Following the Reap what you Sow update in Don’t Starve Together, farming has gotten very complicated, very quickly. Researching the plants you find in-game takes a while, and doing so while not actually starving can be quite the feat. So let’s see what farm set-ups work together with minimal planning and ensure we at the very least Not Starve.
To start, let’s focus purely on the Nutrients and their values, as that’s the main research topic which takes the longest time to finish in-game. There are 3 nutrient values to track: Growth Formula, Compost, and Manure. Each plant either takes some amount of that nutrient from the soil or deposits that type of nutrient into the soil for the surrounding plants to then use. Lucky for us, the exact numbers for each plant have been recorded on the DST Wiki, so it’s down to matching up the numbers to at least net zero. To make matters easier, certain plants have the same nutrient needs, so we’ll pair them up for ease of reference.
To start, there are two sets of plant pairs that have equal value wants. For these, as long as you plant an equal amount of each plant in the same tile, the net result will be plenty of nutrients for each plant. Plants like to be near plants of the same type, and doing so will help them to yield larger results in terms of seeds and veggies. A good rule of thumb is to have at least 4 of any one plant so that it registers as being near plants of the same family. Plants will look to about a single tile away for plants of the same type, so you have a little room to work with.
However, some plants have higher nutrient demands than others. In that case, uneven planting will actually allow for a more useful distribution of nutrients. For this set-up, you’ll need to plant one of each plant per two of the other, as shown in this picture. Of course, if you want to have the family stress satisfied, you will then need to scale up for the size of your farm and the space you have.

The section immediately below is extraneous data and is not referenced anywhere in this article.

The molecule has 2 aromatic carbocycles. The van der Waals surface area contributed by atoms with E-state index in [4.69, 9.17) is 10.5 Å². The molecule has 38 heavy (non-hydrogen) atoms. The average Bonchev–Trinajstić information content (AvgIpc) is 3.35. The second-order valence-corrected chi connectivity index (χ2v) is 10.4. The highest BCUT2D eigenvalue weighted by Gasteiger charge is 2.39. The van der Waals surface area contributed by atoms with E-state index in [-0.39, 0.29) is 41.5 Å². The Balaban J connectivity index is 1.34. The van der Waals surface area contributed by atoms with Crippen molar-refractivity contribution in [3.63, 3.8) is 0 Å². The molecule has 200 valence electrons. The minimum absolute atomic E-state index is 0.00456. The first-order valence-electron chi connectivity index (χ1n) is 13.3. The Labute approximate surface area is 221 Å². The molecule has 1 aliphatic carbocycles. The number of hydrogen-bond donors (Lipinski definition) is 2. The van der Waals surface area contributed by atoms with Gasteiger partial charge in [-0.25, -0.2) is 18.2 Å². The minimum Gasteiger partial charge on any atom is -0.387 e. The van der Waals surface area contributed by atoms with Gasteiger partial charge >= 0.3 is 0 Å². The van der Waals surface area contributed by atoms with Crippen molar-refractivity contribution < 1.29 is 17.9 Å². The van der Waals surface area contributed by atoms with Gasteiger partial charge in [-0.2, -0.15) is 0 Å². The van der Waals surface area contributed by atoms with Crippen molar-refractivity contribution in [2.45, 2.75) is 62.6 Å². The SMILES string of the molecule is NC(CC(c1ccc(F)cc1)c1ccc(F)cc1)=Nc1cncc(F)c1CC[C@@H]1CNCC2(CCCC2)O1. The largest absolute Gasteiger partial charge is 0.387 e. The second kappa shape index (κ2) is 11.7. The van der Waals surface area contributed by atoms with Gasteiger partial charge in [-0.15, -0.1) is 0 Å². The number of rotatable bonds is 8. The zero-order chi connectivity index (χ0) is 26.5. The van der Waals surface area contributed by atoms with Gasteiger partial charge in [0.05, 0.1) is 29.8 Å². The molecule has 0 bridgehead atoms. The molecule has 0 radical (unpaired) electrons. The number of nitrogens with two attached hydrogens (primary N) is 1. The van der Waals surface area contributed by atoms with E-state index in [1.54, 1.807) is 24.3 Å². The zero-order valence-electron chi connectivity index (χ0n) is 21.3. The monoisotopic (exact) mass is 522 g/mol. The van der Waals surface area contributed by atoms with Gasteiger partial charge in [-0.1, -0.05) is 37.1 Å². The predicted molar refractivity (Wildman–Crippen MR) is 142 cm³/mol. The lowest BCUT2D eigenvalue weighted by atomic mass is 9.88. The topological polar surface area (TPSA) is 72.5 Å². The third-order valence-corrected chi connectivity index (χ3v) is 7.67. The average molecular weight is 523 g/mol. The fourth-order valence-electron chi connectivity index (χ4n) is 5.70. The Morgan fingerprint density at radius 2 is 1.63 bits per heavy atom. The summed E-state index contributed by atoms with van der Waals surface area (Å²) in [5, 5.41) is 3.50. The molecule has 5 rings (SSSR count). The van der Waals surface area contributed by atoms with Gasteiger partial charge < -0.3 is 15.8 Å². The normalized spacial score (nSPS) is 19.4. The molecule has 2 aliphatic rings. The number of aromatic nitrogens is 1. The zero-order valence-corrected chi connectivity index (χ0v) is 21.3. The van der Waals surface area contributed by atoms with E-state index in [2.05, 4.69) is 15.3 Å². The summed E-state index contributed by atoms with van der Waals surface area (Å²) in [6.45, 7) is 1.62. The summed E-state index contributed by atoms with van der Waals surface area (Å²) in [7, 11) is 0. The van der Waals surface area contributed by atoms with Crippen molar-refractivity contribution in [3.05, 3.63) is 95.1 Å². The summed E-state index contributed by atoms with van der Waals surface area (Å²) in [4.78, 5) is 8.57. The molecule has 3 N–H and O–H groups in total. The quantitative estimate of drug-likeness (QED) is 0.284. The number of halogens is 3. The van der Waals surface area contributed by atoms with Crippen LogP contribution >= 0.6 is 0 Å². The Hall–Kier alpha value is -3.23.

If you want to go for variety, there are a couple 3 plant set-ups that work for each other, but this is around when it gets challenging to also satisfy the family need for each plant, as each individual time can only hold 10 plants before plants begin to feel overcrowded. These are the combinations I found for 3 plants.
And finally, for those who don’t fear overcrowding or loneliness and who want as many different plants as possible, there is an arrangement of plants that has at least 1 of every single growable farm veggie. Is it ideal? Absolutely not. But, technically, it nets a 0 on nutrients, perfectly balanced.
While just leaving your plants in these arrangements will tend to result in better yields, there are more things you can do. Watering each plot at least 4 times gets them to the max wetness, and tending or talking to plants also helps reduce their stress. You can tend to many plants at once using music like the Pan Flute or the One Man Band, or you can individually tend to each plant, but it does take longer. So get your hands dirty, and let us know how these set-ups work for you.